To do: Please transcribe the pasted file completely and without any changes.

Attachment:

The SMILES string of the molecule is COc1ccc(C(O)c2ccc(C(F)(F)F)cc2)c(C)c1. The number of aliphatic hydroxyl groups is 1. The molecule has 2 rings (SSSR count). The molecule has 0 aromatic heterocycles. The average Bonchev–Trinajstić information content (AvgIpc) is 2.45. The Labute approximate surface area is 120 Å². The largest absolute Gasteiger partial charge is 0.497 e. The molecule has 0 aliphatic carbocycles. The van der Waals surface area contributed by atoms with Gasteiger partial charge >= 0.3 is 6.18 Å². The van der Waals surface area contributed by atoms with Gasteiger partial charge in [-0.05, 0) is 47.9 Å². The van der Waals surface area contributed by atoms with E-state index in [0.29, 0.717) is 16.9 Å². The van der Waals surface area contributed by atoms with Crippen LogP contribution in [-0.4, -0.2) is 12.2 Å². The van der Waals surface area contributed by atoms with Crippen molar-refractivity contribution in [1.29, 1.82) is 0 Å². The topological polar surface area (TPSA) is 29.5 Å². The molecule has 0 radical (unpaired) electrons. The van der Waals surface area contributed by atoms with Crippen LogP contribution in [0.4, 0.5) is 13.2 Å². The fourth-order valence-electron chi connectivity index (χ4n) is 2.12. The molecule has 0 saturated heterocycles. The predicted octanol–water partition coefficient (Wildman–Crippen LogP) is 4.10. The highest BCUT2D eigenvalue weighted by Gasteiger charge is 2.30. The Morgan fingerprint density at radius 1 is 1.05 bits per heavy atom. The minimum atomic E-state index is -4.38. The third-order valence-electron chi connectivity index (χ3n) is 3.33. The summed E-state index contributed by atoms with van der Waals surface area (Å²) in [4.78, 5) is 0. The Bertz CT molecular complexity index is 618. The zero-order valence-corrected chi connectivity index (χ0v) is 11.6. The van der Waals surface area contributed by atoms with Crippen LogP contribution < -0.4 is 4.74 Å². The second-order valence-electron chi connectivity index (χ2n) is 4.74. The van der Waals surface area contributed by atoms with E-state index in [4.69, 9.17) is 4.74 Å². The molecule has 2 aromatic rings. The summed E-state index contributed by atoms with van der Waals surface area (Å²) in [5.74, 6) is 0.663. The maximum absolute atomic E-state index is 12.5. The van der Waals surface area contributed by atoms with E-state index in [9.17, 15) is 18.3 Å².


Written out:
The SMILES string of the molecule is COc1ccc(C(O)c2ccc(C(F)(F)F)cc2)c(C)c1. The number of aliphatic hydroxyl groups is 1. The molecule has 2 rings (SSSR count). The molecule has 0 aromatic heterocycles. The average Bonchev–Trinajstić information content (AvgIpc) is 2.45. The Labute approximate surface area is 120 Å². The largest absolute Gasteiger partial charge is 0.497 e. The molecule has 0 aliphatic carbocycles. The van der Waals surface area contributed by atoms with Gasteiger partial charge >= 0.3 is 6.18 Å². The van der Waals surface area contributed by atoms with Gasteiger partial charge in [-0.05, 0) is 47.9 Å². The van der Waals surface area contributed by atoms with E-state index in [0.29, 0.717) is 16.9 Å². The van der Waals surface area contributed by atoms with Crippen LogP contribution in [-0.4, -0.2) is 12.2 Å². The van der Waals surface area contributed by atoms with Crippen molar-refractivity contribution in [1.29, 1.82) is 0 Å². The topological polar surface area (TPSA) is 29.5 Å². The molecule has 0 radical (unpaired) electrons. The van der Waals surface area contributed by atoms with Crippen LogP contribution in [0.4, 0.5) is 13.2 Å². The fourth-order valence-electron chi connectivity index (χ4n) is 2.12. The molecule has 0 saturated heterocycles. The predicted octanol–water partition coefficient (Wildman–Crippen LogP) is 4.10. The highest BCUT2D eigenvalue weighted by Gasteiger charge is 2.30. The Morgan fingerprint density at radius 1 is 1.05 bits per heavy atom. The minimum atomic E-state index is -4.38. The third-order valence-electron chi connectivity index (χ3n) is 3.33. The summed E-state index contributed by atoms with van der Waals surface area (Å²) in [4.78, 5) is 0. The Bertz CT molecular complexity index is 618. The zero-order valence-corrected chi connectivity index (χ0v) is 11.6. The van der Waals surface area contributed by atoms with Crippen LogP contribution < -0.4 is 4.74 Å². The second-order valence-electron chi connectivity index (χ2n) is 4.74. The van der Waals surface area contributed by atoms with E-state index in [4.69, 9.17) is 4.74 Å². The molecule has 2 aromatic rings. The summed E-state index contributed by atoms with van der Waals surface area (Å²) in [5.74, 6) is 0.663. The maximum absolute atomic E-state index is 12.5. The van der Waals surface area contributed by atoms with E-state index in [9.17, 15) is 18.3 Å².